What to Consider when becoming an Owner Operator
Anyone who’s ever worked for someone else has dreamt about becoming their own boss. From setting their own schedule, being in control of their own income and not answering to anyone but themselves. It’s an alluring concept but one that requires careful consideration, significant investment and being comfortable with less stability. Consider these factors when deciding to make the transition from being a company driver to being a truck owner operator.
1. What are you really looking for in your career?
Take a really hard look at what you want to get out of your career. Are you looking for a long-term, consistent work schedule with stable income?
It’s easy to say you want to be your own boss. But, it’s a lot harder buckling down month after month and ensuring you’re getting yourself enough miles to provide a decent living on top of the added expenses that come with being a owner operator.
Working as an owner operator requires you to be flexible but disciplined. You will bounce back and forth from completing jobs to adding new work into your pipeline. As long as that’s what you’re looking for, that can make truck driving, and your life, even more fulfilling!
2. How much risk are you willing to take?
As mentioned, there’s a lot more risk associated with becoming a truck owner operator than there is with a company driver (who can expect a regular paycheck as long as they do their time). In addition to earning your miles, being a truck owner operator may include covering the cost of your own medical insurance. This can be expensive if you also have a family to cover.
Take time to consider whether or not you or anyone in your family is at high risk of a medical emergency or living with a chronic medical condition. While these aren’t necessarily barriers to you becoming a truck owner operator, they’re important to plan for from the very beginning. As the old saying goes, “Plan for the worst, hope for the best.”
Beyond medical insurance, as a truck owner operator, your entire livelihood will now depend on the wellbeing, longevity and reliability of your own truck. Becoming an owner operator will move the burden of maintenance and major repairs from your employer to your own pocket.
3. Are you ready for the financial investment?
Making sure that you’re stable and have the proper budgeting habits to remain stable when your income might not be guaranteed, is one of the first things you should do before making the transition to truck owner operator.
First, is the obvious expense of acquiring your own commercial truck. This is one of the biggest and most important considerations you’ll make in your journey to becoming an owner operator.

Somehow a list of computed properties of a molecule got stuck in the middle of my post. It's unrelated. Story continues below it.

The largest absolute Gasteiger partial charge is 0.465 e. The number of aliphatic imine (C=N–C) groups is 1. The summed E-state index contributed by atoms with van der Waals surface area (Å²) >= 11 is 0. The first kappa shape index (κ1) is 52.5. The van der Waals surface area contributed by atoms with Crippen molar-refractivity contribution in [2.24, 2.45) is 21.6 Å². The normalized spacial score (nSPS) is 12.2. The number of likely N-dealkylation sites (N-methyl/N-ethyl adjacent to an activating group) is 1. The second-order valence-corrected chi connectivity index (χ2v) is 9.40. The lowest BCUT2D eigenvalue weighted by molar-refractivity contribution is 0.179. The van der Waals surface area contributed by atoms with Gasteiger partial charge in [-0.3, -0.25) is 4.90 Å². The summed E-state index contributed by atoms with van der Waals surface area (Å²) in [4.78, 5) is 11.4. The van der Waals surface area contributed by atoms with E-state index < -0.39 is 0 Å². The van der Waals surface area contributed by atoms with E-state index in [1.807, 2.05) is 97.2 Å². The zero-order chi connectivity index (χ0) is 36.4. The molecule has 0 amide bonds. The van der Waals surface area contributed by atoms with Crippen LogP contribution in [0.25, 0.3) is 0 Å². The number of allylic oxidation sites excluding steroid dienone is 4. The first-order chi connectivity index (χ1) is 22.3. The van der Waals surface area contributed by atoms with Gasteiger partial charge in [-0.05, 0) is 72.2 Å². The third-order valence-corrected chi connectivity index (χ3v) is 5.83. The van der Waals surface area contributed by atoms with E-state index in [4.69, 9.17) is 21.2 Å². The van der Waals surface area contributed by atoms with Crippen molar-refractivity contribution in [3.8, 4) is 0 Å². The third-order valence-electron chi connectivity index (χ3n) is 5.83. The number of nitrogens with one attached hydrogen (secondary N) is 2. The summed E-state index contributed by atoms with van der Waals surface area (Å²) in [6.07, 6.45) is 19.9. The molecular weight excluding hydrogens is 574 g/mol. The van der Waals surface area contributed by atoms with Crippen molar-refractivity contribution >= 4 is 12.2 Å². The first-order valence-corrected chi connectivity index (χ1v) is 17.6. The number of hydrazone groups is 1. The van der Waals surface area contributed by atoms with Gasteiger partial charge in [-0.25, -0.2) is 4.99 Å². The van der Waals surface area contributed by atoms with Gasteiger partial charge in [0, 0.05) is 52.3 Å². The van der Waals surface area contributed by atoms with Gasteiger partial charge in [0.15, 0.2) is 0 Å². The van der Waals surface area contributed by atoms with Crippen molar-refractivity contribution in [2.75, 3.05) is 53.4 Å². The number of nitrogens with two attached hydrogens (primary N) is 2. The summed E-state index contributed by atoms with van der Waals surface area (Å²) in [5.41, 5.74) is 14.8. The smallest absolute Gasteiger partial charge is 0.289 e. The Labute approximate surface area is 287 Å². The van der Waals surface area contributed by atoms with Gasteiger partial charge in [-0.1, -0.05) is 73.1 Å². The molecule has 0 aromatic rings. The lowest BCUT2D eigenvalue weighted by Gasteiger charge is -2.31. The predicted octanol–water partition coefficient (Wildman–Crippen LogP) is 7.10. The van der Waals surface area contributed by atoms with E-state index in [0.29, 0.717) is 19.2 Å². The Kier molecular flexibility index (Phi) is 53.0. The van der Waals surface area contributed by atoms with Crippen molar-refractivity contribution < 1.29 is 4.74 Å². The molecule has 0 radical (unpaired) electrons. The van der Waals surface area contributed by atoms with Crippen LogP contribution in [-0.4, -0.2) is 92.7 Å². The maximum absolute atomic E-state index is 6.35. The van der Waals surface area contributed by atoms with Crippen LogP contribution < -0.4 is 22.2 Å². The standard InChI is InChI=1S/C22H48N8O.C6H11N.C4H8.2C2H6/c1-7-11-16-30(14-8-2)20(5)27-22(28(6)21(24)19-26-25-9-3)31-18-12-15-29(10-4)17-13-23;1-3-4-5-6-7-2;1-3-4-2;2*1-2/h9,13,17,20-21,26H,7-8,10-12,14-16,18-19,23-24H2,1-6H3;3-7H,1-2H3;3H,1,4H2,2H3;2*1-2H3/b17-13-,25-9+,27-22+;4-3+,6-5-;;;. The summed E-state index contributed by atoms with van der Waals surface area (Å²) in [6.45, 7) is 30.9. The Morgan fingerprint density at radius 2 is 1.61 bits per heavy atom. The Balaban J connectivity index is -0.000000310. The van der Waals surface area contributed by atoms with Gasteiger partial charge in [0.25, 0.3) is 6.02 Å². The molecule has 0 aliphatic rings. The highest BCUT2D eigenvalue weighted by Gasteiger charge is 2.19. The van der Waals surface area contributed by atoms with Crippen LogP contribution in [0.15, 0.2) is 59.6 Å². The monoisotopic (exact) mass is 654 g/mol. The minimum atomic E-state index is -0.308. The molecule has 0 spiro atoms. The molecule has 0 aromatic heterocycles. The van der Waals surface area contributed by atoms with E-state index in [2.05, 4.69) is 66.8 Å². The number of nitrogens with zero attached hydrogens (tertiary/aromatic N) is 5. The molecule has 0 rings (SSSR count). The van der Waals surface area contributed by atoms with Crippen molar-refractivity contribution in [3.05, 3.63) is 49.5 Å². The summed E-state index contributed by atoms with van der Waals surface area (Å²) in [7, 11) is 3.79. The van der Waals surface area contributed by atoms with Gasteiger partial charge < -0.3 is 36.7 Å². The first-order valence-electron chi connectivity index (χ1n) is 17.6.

This looks a little bit different for every owner operator so you’ll want to make sure you hit the right mix of comfort, fuel economy and age of vehicle to match what you’re looking for. It’s also helpful thinking about amenities you’d be willing to live without in order to keep your owner operator business profitable.
4. Do you have to dive into the risks of being a truck owner operator right away?
The answer here is quite simple, no. You probably considered the possibility of becoming a leased truck owner operator through lease purchase trucking if you are reading this article.
If you’re worried about taking the leap into becoming a truck owner operator this might be the right first step. It allows you to work your way towards becoming a full-fledged truck owner operator. Its beneficial because you to get your feet wet before taking the full plunge.
The difference between a leased owner operator versus a lease purchase is you’ll be making payments on a truck that’s leased to a trucking company. This can limit some of the upfront costs, as lease payments can vary quite a bit based on the truck you choose and the company you sign on with.
That being said, initial cost savings is just one of the many benefits. There can be various opportunities available to you like depending on which company you join as a company driver:
- Discounted gas cards
- Company provided trailers
- Reimbursement for permits or tolls
No need to worry about obtaining your own operating authority, as you’ll be operating under the authority of the company. You may have access to fleet rates on insurance. This can save money from day one and reduce the stress of unexpected repairs on your truck.
What are your next steps?
After reviewing the information above, take some time to identify what you’re really looking for in your trucking career. Becoming a truck owner operator can be incredibly rewarding and lead to a long and fulfilling career.
Every person’s situation is different. Choose whatever is appropriate for you, even if that means spending another year or two as a company truck driver. Making sure your finances are in order along with gaining experience will allow you to be a successful independent owner operator.
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